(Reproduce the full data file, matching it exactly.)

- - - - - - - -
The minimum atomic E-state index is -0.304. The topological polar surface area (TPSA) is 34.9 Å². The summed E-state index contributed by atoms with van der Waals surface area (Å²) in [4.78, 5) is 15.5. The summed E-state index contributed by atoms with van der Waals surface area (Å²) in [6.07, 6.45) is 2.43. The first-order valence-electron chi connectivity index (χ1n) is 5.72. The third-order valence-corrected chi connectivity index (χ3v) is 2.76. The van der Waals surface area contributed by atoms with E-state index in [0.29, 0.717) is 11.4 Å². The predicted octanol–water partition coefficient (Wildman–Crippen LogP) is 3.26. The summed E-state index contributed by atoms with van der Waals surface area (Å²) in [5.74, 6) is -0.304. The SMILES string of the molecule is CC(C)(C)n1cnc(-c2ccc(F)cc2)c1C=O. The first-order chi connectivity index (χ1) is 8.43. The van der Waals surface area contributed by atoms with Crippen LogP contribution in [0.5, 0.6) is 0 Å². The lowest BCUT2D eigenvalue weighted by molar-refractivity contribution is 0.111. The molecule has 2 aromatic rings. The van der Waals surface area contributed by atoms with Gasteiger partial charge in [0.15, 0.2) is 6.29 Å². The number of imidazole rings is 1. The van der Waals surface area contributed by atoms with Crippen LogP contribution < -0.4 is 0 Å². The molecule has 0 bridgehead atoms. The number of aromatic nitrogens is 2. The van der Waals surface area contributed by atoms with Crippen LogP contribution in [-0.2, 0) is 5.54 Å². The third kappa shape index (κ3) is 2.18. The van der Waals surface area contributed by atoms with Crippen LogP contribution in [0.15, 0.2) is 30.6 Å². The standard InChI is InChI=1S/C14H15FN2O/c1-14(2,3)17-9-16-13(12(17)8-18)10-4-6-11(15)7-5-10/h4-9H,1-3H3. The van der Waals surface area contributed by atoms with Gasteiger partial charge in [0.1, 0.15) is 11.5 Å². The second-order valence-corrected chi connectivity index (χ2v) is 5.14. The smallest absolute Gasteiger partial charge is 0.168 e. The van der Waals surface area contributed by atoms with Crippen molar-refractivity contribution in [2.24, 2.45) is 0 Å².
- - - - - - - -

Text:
The minimum atomic E-state index is -0.304. The topological polar surface area (TPSA) is 34.9 Å². The summed E-state index contributed by atoms with van der Waals surface area (Å²) in [4.78, 5) is 15.5. The summed E-state index contributed by atoms with van der Waals surface area (Å²) in [6.07, 6.45) is 2.43. The first-order valence-electron chi connectivity index (χ1n) is 5.72. The third-order valence-corrected chi connectivity index (χ3v) is 2.76. The van der Waals surface area contributed by atoms with E-state index in [0.29, 0.717) is 11.4 Å². The predicted octanol–water partition coefficient (Wildman–Crippen LogP) is 3.26. The summed E-state index contributed by atoms with van der Waals surface area (Å²) in [5.74, 6) is -0.304. The SMILES string of the molecule is CC(C)(C)n1cnc(-c2ccc(F)cc2)c1C=O. The first-order chi connectivity index (χ1) is 8.43. The van der Waals surface area contributed by atoms with Crippen LogP contribution in [0.5, 0.6) is 0 Å². The lowest BCUT2D eigenvalue weighted by molar-refractivity contribution is 0.111. The molecule has 2 aromatic rings. The van der Waals surface area contributed by atoms with Gasteiger partial charge in [0.15, 0.2) is 6.29 Å². The number of imidazole rings is 1. The van der Waals surface area contributed by atoms with Crippen LogP contribution < -0.4 is 0 Å². The molecule has 0 bridgehead atoms. The number of aromatic nitrogens is 2. The van der Waals surface area contributed by atoms with Crippen LogP contribution in [-0.2, 0) is 5.54 Å². The third kappa shape index (κ3) is 2.18. The van der Waals surface area contributed by atoms with Crippen LogP contribution in [0.15, 0.2) is 30.6 Å². The standard InChI is InChI=1S/C14H15FN2O/c1-14(2,3)17-9-16-13(12(17)8-18)10-4-6-11(15)7-5-10/h4-9H,1-3H3. The van der Waals surface area contributed by atoms with Gasteiger partial charge in [0.1, 0.15) is 11.5 Å². The second-order valence-corrected chi connectivity index (χ2v) is 5.14. The smallest absolute Gasteiger partial charge is 0.168 e. The van der Waals surface area contributed by atoms with Crippen molar-refractivity contribution in [2.24, 2.45) is 0 Å².